‘Worst Kept Secret’ Apple Event Still Gets Attention: Tech Watch
The stock has fallen seven times on the day the company has launched a model in the past decade.
(Bloomberg) -- Investors hoping that the introduction of a new line of iPhones will help Apple Inc. shares rebound to their January record may be in for a disappointment if history is any guide.
The stock has fallen seven times on the day the company has launched a model in the past decade. When it announces the new iPhone Wednesday, Apple is likely to take shareholder-friendly steps such as higher prices to cushion its margins from inflationary pressures, analysts say. Such moves, though, come during a weakening economy that may make buyers reluctant to pay more for a handset.
“Apple’s fall iPhone launch event has always been the ‘worst kept secret,’ with investors aware of most of the product lineup to be announced heading into the event,” Samik Chatterjee, an analyst at JPMorgan Chase & Co., wrote in a note. “Investors will be keenly watching iPhone prices in the backdrop of an increasingly challenging macro with concerns around consumer spending.”
Historically, the shares tend to rebound a couple months after the event, as early sales figures trickle in. However, even that respite has evaded the stock after the last two iPhone announcements. Apple’s shares are down 13% this year, heading for their first annual decline since 2018.
Some analysts predict Apple will raise prices on its higher-end Pro models that cater to a more affluent customer base while lowering older phones to lure budget-conscious buyers.
Wamsi Mohan, an analyst at Bank of America Corp., expects to see a 20-cent bump in earnings per share if Apple hikes prices of its Pro models by $50.
Price increases are important because Wall Street is counting on Apple’s growth in earnings per share to outpace the increase in revenue. Analysts project that earnings will increase by 9% in 2022 and by 6% next year, compared to projections for annual sales increases of 7% this year and 5% next, according to data compiled by Bloomberg.
Apple is the top performing mega-cap technology stock this year because investors have faith in its ability to tap into its more than 1 billion customers to earn more on its services including apps, video, fitness and gaming subscriptions.
The next catalyst for the stock will be earnings for the September quarter, to be reported in late October, said Gene Munster, managing partner of Loup Ventures.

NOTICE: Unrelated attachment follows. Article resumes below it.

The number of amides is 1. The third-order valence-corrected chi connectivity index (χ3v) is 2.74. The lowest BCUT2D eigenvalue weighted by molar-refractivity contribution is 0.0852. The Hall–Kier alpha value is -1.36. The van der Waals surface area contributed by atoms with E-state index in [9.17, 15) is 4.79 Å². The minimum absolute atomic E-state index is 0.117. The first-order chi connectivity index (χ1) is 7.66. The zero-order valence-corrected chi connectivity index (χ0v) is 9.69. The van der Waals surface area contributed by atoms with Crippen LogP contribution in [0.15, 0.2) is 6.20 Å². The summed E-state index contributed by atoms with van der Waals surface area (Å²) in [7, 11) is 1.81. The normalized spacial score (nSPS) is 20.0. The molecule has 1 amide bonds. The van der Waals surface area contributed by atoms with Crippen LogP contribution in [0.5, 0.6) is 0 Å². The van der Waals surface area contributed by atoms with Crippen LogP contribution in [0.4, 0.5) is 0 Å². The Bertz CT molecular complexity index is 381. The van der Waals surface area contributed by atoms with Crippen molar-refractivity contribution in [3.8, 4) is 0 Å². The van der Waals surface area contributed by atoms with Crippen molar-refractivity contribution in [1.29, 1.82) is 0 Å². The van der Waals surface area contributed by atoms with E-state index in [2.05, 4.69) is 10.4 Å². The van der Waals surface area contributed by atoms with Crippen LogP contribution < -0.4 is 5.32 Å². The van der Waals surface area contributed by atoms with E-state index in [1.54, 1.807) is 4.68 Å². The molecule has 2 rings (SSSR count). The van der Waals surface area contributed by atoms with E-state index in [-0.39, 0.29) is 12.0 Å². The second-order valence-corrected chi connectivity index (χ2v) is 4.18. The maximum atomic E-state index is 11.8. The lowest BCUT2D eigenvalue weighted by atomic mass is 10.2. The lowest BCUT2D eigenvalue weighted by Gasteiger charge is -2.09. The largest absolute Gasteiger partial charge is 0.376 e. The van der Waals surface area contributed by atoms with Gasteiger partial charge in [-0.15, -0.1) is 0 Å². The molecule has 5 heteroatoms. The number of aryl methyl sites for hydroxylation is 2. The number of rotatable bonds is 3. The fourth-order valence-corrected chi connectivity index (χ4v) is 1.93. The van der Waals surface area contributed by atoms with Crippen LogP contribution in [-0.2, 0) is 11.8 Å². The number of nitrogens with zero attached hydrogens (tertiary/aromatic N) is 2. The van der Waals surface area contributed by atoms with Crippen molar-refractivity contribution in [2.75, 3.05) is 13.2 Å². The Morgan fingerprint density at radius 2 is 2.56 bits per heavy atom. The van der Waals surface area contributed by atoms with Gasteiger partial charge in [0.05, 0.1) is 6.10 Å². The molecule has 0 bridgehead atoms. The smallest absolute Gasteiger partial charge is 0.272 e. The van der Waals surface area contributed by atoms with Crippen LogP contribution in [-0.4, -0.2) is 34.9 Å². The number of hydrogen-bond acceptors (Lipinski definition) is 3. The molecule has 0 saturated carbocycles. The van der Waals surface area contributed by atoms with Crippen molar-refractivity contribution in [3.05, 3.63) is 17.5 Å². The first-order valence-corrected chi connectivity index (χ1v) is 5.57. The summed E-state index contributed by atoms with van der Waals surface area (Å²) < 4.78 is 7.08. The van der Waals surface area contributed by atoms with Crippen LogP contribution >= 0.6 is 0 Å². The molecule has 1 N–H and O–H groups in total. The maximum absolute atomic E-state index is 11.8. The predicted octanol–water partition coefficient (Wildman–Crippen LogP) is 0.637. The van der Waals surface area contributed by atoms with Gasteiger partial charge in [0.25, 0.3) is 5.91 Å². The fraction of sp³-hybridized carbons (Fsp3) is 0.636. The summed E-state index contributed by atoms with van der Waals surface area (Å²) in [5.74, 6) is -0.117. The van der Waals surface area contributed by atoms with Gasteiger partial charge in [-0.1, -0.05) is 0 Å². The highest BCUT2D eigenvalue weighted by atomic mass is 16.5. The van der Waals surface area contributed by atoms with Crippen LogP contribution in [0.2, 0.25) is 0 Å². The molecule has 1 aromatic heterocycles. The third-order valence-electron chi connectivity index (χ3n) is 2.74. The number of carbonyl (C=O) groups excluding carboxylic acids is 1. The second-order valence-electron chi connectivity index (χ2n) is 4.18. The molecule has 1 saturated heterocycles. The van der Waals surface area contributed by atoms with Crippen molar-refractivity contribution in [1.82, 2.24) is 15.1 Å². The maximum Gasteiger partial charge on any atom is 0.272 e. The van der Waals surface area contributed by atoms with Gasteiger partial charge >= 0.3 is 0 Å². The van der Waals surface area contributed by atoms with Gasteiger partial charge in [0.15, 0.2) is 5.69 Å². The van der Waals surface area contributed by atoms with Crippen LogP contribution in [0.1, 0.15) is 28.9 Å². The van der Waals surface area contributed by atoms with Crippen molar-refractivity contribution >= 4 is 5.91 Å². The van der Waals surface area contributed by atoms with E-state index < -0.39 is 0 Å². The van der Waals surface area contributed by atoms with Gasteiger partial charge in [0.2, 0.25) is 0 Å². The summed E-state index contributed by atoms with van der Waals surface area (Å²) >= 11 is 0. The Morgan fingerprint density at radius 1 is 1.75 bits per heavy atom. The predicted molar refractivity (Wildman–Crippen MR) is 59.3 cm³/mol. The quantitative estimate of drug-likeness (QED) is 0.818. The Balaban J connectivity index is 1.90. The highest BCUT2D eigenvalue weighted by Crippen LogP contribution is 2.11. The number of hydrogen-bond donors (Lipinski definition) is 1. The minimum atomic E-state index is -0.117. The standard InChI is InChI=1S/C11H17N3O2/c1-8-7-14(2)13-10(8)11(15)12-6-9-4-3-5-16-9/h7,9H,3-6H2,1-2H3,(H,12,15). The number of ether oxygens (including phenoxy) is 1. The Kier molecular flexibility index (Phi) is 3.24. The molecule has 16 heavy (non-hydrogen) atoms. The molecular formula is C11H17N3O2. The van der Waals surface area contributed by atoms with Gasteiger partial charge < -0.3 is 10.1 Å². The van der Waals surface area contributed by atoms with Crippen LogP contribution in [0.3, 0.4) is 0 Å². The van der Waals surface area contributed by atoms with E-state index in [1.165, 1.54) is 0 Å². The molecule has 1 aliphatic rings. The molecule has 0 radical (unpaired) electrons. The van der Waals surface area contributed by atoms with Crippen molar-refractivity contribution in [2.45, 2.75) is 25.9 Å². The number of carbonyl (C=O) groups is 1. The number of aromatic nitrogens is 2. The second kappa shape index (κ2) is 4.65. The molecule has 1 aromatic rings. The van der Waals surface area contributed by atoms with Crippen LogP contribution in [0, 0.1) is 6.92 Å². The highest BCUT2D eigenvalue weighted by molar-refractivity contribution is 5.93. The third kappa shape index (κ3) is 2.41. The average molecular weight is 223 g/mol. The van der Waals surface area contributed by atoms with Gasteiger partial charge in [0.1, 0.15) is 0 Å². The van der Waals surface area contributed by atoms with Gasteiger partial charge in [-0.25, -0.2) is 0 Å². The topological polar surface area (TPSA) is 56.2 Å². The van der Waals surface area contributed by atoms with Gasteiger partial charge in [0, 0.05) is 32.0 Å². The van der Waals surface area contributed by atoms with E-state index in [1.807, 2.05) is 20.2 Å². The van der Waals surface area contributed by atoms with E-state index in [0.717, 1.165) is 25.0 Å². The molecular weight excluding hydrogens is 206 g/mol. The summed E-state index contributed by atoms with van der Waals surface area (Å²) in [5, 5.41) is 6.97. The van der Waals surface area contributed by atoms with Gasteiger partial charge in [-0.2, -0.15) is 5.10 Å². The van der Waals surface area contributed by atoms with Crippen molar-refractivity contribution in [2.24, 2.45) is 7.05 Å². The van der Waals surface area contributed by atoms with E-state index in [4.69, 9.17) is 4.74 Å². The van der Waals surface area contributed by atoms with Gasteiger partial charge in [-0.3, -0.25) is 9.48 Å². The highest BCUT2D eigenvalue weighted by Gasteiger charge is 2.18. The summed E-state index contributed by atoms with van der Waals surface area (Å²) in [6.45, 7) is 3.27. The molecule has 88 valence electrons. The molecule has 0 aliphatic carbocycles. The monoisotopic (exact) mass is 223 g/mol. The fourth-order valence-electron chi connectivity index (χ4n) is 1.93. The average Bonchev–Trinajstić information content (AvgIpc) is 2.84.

“At that time I expect Apple will reassure investors that while Apple is not immune to a slowdown, their products remain in demand and sales will grow year over year in the December quarter,” he said.
Tech Chart of the Day
Its been a rough year for technology stocks and that’s reflected in the 26% slump in the Nasdaq 100 Index. While the gauge is on course for its worst performance since 2008, it’s still outperforming another favorite of speculators, Bitcoin. The cryptocurrency, which is down almost 60% for the year, was trading slightly lower to around $18,888 as it inches closer to its 2022 low.
Top Tech Stories
- Sundar Pichai, chief executive officer of Google parent Alphabet Inc., defended the internet-search giant against claims that it is anticompetitive, citing established rivals in the digital advertising market and upstart mobile app TikTok as examples of robust competition in technology.
- Xi Jinping renewed calls for China to step up the development of technology critical to national security, issuing a forceful reminder just as escalating US sanctions threaten Beijing’s efforts to become self-reliant in semiconductors.
- Tencent Holdings Ltd. is set to more than double its stake in Ubisoft Entertainment SA, forging its latest major overseas deal and giving the founding Guillemot brothers capital to get the video-game company back on track.
- Ubisoft shares slumped as much as 17% because the investment means a full takeover of the company is unlikely.
- Ubisoft will announce several new games in the Assassin’s Creed franchise Saturday, including one set in feudal Japan, according to media reports and people familiar with the company’s plans.
- Twitter Inc.’s lawyers are using Elon Musk’s text messages to try to convince a Delaware judge that the billionaire wants to abandon his $44 billion deal to acquire the company because of buyer’s remorse, rather than concern about the social network’s spam or bot accounts.
- An “incredible onslaught of money” against a landmark bill meant to rein in the power of the biggest US technology companies has been an obstacle to passing the legislation, according to Senator Amy Klobuchar, the primary sponsor of the bill.
- Six Gulf Arab states have told streaming service company Netflix Inc. to stop broadcasting material that they said violates the region’s Islamic values, and threatened legal action if it didn’t act.
- South Korea’s Samsung Electronics Co. is warning that the semiconductor industry could be in for a rocky close to 2022. A senior executive at the world’s largest maker of memory chips said the outlook for the second half is gloomy, and Samsung is not yet seeing momentum for a recovery next year.
(Adds moves in last paragraph.)
©2022 Bloomberg L.P.